The Rome Statute is the founding document of the International Criminal Court (ICC), a court created to prosecute, among other crimes, the most serious crimes of war. Article 124 of the Rome Statute, however, permits States Parties to refuse ICC jurisdiction over war crimes committed on their territory or by their own nationals for a period of up to seven years. Article 124, also known as the "transitional provision" or "opt-out provision," (1) reads:
Notwithstanding article 12, paragraphs 1 and 2, a State, on
becoming a party to this Statute, may declare that, for a period
of seven years after the entry into force of this Statute for the
State concerned, it does not accept the jurisdiction of the Court
with respect to the category of crimes referred to in article 8
when a crime is alleged to have been committed by its nationals
or on its territory. A declaration under this article may be
withdrawn at any time. The provisions of this article shall be
reviewed at the Review Conference convened in accordance
with article 123, paragraph 1. (2)
David Scheffer, who headed the U.S. delegation to the Rome Conference to establish the ICC, called Article 124 the war crimes "opt-out," (3) a term which has gained traction among human rights advocates and critics of the article. Despite the trepidation expressed by critics of Article 124, to date only two countries have invoked it to opt-out of ICC war crimes jurisdiction: France (4) and Colombia. (5) Notably, on August 13, 2008, France withdrew its invocation of Article 124, and Colombia's seven-year period of curtailed jurisdiction will end on October 31, 2009. (6) Although Article 124 permits States Parties, for a period of seven years, to refuse ICC jurisdiction over war crimes, nationals of countries that opt-out may still be prosecuted for genocide or crimes against humanity under separate statutory provisions. Article 124 is the only article that, under the terms of the Rome Statute, must undergo mandatory review at the 2009 Review session. (7) This Note examines some of the many questions raised by the existence of the war crimes opt-out within the Statute, including: How did a war crimes opt-out come to exist in the Statute? What has been its effect thus far? Why has it only been adopted by two countries? And, should it be struck from the Statute when it is reviewed in 2009?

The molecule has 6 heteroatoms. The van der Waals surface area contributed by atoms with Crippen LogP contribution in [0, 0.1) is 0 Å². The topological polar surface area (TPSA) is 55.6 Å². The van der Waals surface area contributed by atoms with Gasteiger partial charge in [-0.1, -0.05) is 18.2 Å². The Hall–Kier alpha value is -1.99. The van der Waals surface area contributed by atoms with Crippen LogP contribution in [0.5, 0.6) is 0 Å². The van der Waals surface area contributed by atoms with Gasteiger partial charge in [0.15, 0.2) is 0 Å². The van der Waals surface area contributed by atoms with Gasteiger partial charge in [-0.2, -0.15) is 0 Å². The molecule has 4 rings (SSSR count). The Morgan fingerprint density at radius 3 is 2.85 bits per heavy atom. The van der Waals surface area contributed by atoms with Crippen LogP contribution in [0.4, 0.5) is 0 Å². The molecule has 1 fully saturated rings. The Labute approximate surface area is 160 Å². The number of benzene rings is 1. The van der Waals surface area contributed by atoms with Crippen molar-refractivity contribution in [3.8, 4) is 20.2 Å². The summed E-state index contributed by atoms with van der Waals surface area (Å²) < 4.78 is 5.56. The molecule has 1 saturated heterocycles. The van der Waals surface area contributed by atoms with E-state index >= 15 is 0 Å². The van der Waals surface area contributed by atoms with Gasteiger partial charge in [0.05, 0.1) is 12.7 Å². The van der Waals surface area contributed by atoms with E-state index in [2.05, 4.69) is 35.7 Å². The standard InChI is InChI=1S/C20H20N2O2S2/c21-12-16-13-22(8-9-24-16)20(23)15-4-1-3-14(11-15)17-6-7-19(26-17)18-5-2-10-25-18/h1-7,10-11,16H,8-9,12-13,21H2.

Section I examines the drafting of Article 124 and its impact on other provisions of the Rome Statute. This section discusses the influence of the States Parties that pressed for Article 124's inclusion in the Statute. It considers how Article 124 intersects with three other articles of the
Statute: Article 120, which addresses States Parties' capacity to make reservations to the Statute; Article 12, which addresses the subject-matter jurisdiction of the ICC; and Article 8, which provides the Statute's definition of war crimes. It explores the temporal and jurisdictional confusion that may result from adoption of Article 124. This section concludes by examining arguments in favor and against Article 124 itself. Section II explores France's decision to invoke (and then to withdraw) Article 124 to opt-out of the ICC's war crimes jurisdiction, and the effect of those decisions in France. Section III addresses the invocation of Article 124 by Colombia, a country that has been torn apart by civil war for nearly half a century, and offers an in-depth examination of how invocation of the Article may affect the potential for ICC prosecution of war criminals there. Section IV considers why other countries may or may not have considered invoking the Article. Finally, Section V considers the question that will be addressed at the 2009 Review session: should Article 124 remain in the Rome Statute?
This Note argues that the war crimes opt-out provision embodied in Article 124 should be deleted from the Statute. Although Article 124 played an important role during the drafting and negotiation of the Rome Statute, it has outlived its usefulness. …